“In certain areas of the country, clusters of school children are saying they are non-binary or trans … Why it is more prevalent in some areas than in others?” In Monday’s debate, Nick Fletcher, the MP for Don Valley, raised a question that few others have dared to ask.
In 2018, Dr Lisa Littman, an American academic, was denounced for her work on what she termed ‘rapid onset gender dysphoria’: interviewing parents, it emerged that peer group influence could be a factor, where ‘one, multiple or even all of their friends have become gender dysphoric or transgender-identified during the same timeframe.’
Last week, Bill Maher, the US talk show host, questioned why there are so many trans teens in California but not in Ohio, unleashing a torrent of comment on social media, with many pointing out that liberal CA is far more accepting of diversity.
It would be curious if transgenderism turned out to be one aspect of life that is immune from social contagion. While short-lived mass enthusiasm for Pokémon or Peloton workouts are benign, other outbreaks can be far darker, reflected by, for example, the spate of suicides among young people in the Bridgend area around 2008.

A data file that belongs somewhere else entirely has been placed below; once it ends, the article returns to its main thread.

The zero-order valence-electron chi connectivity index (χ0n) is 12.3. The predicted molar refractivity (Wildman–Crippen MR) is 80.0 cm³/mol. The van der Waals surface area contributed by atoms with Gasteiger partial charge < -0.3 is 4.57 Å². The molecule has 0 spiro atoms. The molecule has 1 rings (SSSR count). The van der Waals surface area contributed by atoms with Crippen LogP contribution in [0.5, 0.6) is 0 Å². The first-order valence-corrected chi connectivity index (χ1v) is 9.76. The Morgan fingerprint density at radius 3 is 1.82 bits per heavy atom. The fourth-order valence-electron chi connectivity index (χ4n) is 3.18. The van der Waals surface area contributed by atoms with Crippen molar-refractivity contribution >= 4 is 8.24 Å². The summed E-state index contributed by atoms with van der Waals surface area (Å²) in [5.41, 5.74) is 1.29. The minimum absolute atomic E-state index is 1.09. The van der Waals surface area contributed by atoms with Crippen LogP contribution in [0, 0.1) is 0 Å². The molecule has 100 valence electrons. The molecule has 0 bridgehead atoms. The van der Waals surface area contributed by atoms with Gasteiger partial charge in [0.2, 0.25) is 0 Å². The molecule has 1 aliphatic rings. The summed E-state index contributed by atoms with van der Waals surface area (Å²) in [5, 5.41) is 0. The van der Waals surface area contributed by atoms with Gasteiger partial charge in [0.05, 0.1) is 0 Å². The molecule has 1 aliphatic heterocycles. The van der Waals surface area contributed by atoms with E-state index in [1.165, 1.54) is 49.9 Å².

In February, Nadhim Zahawi issued new guidelines for political impartiality within schools. In March, Stonewall issued Creating an LBGTQ+ Inclusive Primary Curriculum which ‘helps to embed your inclusion work into every area of the curriculum’, by for example using LBGT-inclusive statistics in maths.
Sponsored by Pearson, it is also funded by the government’s Equalities Office. The Jesuits were mindful of the young children’s impressionable nature: it must be questioned whether today they would be given such licence to influence our primary schools.
Trans advocates are often quick to seek to close down any debate around the issue by invoking ‘hate’ and ‘transphobia’, evincing the sort of intolerance which they seek to outlaw. However, those organisations wishing the taxpaying public to keep quiet and do nothing but acquiesce to their agenda should not be taking public money.